On Thursday, March 18, 2021, the House of Representatives voted 228 to 197 for HR 6, the American Dream and Promise Act. The legislation is actually two immigration-related bills, with one dealing with young people seeking citizenship and a second bill dealing with farmworkers provisions. The legislation’s main feature is to allow certain young people and young professionals a path toward citizenship if they meet age work and education requirements. If enacted, it would replace the temporary “DACA” program.


“Dreamers” legislation would replace the DACA program that was created by President Obama when Congress failed to pass an earlier “DREAMERS” bill. The legislation has had long-time bipartisan support stretching over more than a decade. Key provisions of both DACA and the Dreamers legislation are that the young people covered must be able to prove they have been living continuously in the U.S, have been brought here by their parents before a certain age, and they must meet conditions around education and employment or military service. The Trump Administration tried to rescind the Obama-era program in 2017, and after a series of court challenges in June 2020, the Supreme Court rejected the attempt to end the DACA program.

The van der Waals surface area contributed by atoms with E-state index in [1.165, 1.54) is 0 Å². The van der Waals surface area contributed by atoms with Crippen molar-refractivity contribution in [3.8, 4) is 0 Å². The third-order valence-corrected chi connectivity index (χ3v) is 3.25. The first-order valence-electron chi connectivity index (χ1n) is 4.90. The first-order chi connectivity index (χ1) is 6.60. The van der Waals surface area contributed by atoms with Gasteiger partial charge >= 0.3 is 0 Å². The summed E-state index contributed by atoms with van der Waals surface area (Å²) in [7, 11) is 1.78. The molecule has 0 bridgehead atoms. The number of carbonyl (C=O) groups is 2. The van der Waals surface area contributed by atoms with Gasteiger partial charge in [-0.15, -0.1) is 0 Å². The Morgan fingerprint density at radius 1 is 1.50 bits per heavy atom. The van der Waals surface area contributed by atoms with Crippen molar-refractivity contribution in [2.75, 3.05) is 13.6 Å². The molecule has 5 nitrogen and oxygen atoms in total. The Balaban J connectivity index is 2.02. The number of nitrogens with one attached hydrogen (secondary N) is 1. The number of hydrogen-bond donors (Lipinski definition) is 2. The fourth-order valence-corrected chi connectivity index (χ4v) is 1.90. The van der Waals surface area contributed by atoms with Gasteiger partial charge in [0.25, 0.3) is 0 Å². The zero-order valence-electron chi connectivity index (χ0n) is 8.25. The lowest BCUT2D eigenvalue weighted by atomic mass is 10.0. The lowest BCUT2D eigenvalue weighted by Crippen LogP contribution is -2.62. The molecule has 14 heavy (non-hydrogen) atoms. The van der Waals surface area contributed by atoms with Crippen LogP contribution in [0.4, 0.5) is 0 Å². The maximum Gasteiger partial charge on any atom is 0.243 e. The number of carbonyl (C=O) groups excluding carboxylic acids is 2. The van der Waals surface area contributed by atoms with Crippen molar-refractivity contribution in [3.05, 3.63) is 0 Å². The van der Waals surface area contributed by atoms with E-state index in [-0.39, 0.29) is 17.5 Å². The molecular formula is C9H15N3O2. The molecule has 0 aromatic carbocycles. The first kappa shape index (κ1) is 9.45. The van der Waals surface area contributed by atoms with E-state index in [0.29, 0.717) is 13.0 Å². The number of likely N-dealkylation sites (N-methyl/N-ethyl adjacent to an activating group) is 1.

The House action envisions the possibility of passing a stand-alone DREAMERS Act. For all these years, despite past bipartisan support, some have blocked its passage on the belief that it should only be enacted as part of a larger immigration reform package. It does not appear to be the case that enough senators are willing to let it pass after the House acts, and some senators have been highlighting the immigration issue and border crossings as an attack line on the new Biden Administration.  


The second bill is the Farm Work Force Modernization Act, which would provide a pathway to citizenship for farmworkers and eases the process of hiring employees through the H-2A visa system. Both bills passed the House last session.